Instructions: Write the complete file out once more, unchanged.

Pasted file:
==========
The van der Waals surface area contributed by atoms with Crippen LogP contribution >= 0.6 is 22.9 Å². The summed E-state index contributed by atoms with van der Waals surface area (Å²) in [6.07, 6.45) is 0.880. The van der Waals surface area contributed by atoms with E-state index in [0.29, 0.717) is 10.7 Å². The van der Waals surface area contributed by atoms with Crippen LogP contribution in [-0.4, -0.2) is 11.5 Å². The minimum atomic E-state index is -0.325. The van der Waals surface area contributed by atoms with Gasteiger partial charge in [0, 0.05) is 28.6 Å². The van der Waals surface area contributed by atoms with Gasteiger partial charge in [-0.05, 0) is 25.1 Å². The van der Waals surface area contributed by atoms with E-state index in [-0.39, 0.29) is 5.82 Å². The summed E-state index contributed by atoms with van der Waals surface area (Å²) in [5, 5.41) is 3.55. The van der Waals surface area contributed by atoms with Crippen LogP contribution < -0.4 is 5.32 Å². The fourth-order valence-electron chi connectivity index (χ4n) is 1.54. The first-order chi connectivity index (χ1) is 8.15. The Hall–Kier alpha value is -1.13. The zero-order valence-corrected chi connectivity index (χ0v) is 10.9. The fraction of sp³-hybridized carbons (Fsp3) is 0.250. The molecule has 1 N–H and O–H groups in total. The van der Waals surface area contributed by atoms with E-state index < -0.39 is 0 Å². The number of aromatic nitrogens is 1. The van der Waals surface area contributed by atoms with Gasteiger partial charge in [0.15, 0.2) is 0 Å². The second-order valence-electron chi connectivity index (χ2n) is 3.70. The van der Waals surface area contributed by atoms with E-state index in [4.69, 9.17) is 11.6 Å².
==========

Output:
The van der Waals surface area contributed by atoms with Crippen LogP contribution >= 0.6 is 22.9 Å². The summed E-state index contributed by atoms with van der Waals surface area (Å²) in [6.07, 6.45) is 0.880. The van der Waals surface area contributed by atoms with E-state index in [0.29, 0.717) is 10.7 Å². The van der Waals surface area contributed by atoms with Crippen LogP contribution in [-0.4, -0.2) is 11.5 Å². The minimum atomic E-state index is -0.325. The van der Waals surface area contributed by atoms with Gasteiger partial charge in [0, 0.05) is 28.6 Å². The van der Waals surface area contributed by atoms with Gasteiger partial charge in [-0.05, 0) is 25.1 Å². The van der Waals surface area contributed by atoms with E-state index in [-0.39, 0.29) is 5.82 Å². The summed E-state index contributed by atoms with van der Waals surface area (Å²) in [5, 5.41) is 3.55. The van der Waals surface area contributed by atoms with Crippen LogP contribution < -0.4 is 5.32 Å². The fourth-order valence-electron chi connectivity index (χ4n) is 1.54. The first-order chi connectivity index (χ1) is 8.15. The Hall–Kier alpha value is -1.13. The zero-order valence-corrected chi connectivity index (χ0v) is 10.9. The fraction of sp³-hybridized carbons (Fsp3) is 0.250. The molecule has 1 N–H and O–H groups in total. The van der Waals surface area contributed by atoms with E-state index < -0.39 is 0 Å². The number of aromatic nitrogens is 1. The van der Waals surface area contributed by atoms with Gasteiger partial charge in [0.15, 0.2) is 0 Å². The second-order valence-electron chi connectivity index (χ2n) is 3.70. The van der Waals surface area contributed by atoms with E-state index in [4.69, 9.17) is 11.6 Å².